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Warning on hospital wristbands

11th July 2007

Hospitals across England and Wales are being urged to standardise wristbands in a bid to cut out errors in care.

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NHS trusts have been ordered to use white tags with black text, giving details such as name, date of birth and NHS number and have until next July to comply.

The ruling comes from the National Patient Safety Agency, which estimates 2,900 patients a year are given the wrong care because of confusion that arises over bands, which may be different in colour and content.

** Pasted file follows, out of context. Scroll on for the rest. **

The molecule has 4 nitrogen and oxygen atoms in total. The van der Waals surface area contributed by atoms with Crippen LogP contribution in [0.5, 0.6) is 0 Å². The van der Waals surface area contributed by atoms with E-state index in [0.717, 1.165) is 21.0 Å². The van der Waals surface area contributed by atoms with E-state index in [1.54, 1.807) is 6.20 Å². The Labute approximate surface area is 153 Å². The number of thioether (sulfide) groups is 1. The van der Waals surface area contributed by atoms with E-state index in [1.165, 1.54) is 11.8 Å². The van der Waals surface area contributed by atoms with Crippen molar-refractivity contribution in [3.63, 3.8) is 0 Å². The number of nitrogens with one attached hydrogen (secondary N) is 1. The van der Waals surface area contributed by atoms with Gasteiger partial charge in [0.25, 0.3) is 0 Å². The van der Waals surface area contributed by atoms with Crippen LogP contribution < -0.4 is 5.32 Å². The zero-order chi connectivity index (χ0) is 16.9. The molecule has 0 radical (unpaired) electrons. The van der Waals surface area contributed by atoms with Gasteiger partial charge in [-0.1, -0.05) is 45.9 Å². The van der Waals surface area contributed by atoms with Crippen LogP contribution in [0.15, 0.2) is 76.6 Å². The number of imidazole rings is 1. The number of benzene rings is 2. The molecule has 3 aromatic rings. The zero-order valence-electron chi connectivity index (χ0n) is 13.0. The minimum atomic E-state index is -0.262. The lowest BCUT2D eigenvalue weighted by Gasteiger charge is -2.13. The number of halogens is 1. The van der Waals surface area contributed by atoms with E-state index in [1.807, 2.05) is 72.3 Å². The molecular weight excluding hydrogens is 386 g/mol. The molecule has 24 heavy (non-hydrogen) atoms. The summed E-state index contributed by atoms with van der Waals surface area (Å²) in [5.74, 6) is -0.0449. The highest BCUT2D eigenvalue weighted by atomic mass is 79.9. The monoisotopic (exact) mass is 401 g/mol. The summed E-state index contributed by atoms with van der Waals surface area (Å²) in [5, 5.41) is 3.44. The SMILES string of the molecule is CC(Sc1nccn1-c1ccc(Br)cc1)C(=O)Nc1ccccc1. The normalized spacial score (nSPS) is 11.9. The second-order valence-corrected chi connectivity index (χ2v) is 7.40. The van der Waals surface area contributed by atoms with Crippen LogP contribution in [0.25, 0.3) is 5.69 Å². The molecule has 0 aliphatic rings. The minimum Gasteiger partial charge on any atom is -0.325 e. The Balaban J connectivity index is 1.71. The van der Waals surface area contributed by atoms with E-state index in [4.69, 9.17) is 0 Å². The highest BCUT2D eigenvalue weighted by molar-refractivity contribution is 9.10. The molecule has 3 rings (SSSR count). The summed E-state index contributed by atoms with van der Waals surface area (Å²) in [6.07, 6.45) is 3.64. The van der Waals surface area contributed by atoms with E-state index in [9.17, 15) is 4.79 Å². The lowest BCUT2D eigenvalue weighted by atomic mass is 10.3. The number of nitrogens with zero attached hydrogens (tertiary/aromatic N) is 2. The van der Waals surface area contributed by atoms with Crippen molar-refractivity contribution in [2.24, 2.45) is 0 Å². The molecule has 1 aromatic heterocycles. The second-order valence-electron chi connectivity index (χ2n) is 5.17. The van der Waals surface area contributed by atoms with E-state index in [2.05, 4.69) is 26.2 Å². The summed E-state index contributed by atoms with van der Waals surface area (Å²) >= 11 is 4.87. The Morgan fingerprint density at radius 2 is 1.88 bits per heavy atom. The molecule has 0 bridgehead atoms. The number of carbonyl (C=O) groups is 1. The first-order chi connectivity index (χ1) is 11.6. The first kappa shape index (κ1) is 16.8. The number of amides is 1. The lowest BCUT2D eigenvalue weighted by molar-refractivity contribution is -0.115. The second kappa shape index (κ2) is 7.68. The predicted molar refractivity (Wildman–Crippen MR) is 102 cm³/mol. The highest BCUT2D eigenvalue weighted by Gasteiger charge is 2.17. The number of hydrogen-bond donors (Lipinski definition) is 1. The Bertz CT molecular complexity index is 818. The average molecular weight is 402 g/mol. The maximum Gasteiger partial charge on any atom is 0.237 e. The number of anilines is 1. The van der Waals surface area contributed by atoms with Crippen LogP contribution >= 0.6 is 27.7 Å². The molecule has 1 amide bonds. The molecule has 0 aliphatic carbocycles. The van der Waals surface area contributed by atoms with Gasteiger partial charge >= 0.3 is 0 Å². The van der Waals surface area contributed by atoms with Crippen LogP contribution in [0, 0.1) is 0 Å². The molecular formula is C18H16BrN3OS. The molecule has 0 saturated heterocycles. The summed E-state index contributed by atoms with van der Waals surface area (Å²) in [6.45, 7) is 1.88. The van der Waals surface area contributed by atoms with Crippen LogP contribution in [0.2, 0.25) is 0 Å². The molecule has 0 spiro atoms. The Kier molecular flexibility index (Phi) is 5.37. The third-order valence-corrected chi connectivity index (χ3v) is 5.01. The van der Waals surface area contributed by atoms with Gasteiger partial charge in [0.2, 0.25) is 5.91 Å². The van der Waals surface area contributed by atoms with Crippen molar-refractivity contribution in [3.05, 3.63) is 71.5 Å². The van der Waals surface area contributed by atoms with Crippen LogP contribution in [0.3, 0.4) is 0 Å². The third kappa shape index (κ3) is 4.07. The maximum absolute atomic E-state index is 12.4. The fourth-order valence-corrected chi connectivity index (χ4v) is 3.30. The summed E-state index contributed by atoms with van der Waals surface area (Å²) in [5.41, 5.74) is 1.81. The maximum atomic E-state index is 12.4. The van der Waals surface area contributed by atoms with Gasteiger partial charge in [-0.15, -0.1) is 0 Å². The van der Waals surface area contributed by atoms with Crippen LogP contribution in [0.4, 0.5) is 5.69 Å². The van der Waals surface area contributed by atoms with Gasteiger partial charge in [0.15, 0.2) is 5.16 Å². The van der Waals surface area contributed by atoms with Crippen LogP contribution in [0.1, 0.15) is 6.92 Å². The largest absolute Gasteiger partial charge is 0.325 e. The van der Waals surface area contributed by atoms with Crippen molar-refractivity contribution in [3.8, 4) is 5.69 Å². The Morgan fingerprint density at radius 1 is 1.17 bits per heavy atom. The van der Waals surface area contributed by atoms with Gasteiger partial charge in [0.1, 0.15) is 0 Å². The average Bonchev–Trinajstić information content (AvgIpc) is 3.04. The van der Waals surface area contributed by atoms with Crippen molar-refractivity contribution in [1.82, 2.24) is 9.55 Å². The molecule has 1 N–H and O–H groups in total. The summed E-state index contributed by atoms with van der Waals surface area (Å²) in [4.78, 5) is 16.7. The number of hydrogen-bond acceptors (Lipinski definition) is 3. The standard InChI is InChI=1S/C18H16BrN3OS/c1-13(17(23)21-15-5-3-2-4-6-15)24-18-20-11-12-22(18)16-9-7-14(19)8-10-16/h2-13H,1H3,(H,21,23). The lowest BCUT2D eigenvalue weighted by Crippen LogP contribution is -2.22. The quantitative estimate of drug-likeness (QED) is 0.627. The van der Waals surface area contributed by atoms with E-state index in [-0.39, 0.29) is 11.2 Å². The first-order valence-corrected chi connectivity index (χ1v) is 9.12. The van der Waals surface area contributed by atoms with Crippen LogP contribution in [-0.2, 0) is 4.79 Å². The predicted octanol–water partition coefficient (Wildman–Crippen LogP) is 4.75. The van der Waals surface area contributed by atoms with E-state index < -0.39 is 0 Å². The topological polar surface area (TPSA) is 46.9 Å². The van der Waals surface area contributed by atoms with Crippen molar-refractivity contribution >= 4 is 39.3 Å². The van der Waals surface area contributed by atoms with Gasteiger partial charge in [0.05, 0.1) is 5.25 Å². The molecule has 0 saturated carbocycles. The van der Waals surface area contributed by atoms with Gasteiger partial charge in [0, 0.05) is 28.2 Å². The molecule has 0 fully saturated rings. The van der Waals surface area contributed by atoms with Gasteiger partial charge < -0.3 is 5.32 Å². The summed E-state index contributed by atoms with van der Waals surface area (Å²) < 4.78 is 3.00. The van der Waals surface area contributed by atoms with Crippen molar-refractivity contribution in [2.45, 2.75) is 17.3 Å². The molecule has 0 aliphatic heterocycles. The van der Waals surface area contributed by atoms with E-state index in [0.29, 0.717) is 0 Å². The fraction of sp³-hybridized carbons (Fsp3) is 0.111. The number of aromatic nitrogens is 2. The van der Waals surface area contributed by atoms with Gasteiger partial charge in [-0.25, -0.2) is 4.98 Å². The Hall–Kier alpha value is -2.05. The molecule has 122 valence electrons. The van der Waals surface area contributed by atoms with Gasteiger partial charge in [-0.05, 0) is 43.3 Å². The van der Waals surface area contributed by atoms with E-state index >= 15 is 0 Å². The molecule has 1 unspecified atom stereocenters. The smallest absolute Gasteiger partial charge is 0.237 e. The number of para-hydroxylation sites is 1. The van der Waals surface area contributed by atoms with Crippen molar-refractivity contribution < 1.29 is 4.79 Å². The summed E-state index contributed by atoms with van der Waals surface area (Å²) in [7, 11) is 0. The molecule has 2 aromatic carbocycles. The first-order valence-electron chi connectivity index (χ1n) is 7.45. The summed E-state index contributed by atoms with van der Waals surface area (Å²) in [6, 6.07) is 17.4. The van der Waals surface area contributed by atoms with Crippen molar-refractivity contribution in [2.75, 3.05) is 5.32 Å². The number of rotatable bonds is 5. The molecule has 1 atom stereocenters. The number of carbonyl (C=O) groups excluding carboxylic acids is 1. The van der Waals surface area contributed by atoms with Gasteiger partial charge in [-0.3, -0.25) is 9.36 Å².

The Nursing Standard reported that some hospitals even use handwritten tags.

The wristband issue is said to be part of a bigger problem of treatment errors within the NHS where for a wide range of reasons about 24,000 patients were believed to have been given the wrong treatment last year in England and Wales.

The NPSA watchdog also expressed concern that health staff were becoming confused by the different procedures when they moved jobs or worked in different trusts.

Helen Glenister, deputy chief executive at the NPSA, said: “Wristbands are an important safety check in patient identification but do not take away the need for clinicians to check identification directly with patients.?

The Royal College of Nursing said the guidance was long overdue and would refocus the minds of nurses on making sure that the right patient gets the right treatment.

Michael Summers of the Patients Association said: “It is worrying so many mistakes are made and hopefully this will go some way to stopping this.?

 

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